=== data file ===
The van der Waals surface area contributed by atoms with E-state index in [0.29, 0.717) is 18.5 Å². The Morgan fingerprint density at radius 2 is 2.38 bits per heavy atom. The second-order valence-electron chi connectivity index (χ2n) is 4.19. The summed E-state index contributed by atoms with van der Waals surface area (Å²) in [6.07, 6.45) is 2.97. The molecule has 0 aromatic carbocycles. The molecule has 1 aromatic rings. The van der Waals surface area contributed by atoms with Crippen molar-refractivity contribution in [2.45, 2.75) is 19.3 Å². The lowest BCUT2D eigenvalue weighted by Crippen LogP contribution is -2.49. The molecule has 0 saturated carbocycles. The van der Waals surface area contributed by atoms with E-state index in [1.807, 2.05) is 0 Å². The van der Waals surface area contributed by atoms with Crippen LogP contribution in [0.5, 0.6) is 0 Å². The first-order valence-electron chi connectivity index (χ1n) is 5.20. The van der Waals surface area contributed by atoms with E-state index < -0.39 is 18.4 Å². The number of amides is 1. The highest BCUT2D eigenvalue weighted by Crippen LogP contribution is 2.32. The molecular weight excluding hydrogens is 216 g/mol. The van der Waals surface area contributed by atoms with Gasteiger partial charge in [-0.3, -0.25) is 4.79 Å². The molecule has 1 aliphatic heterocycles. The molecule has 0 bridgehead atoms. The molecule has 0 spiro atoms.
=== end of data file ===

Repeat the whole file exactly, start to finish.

The van der Waals surface area contributed by atoms with E-state index in [0.29, 0.717) is 18.5 Å². The Morgan fingerprint density at radius 2 is 2.38 bits per heavy atom. The second-order valence-electron chi connectivity index (χ2n) is 4.19. The summed E-state index contributed by atoms with van der Waals surface area (Å²) in [6.07, 6.45) is 2.97. The molecule has 0 aromatic carbocycles. The molecule has 1 aromatic rings. The van der Waals surface area contributed by atoms with Crippen molar-refractivity contribution in [2.45, 2.75) is 19.3 Å². The lowest BCUT2D eigenvalue weighted by Crippen LogP contribution is -2.49. The molecule has 0 saturated carbocycles. The van der Waals surface area contributed by atoms with E-state index in [1.807, 2.05) is 0 Å². The van der Waals surface area contributed by atoms with Crippen LogP contribution in [0.5, 0.6) is 0 Å². The first-order valence-electron chi connectivity index (χ1n) is 5.20. The van der Waals surface area contributed by atoms with E-state index < -0.39 is 18.4 Å². The number of amides is 1. The highest BCUT2D eigenvalue weighted by Crippen LogP contribution is 2.32. The molecular weight excluding hydrogens is 216 g/mol. The van der Waals surface area contributed by atoms with Gasteiger partial charge in [-0.3, -0.25) is 4.79 Å². The molecule has 1 aliphatic heterocycles. The molecule has 0 bridgehead atoms. The molecule has 0 spiro atoms.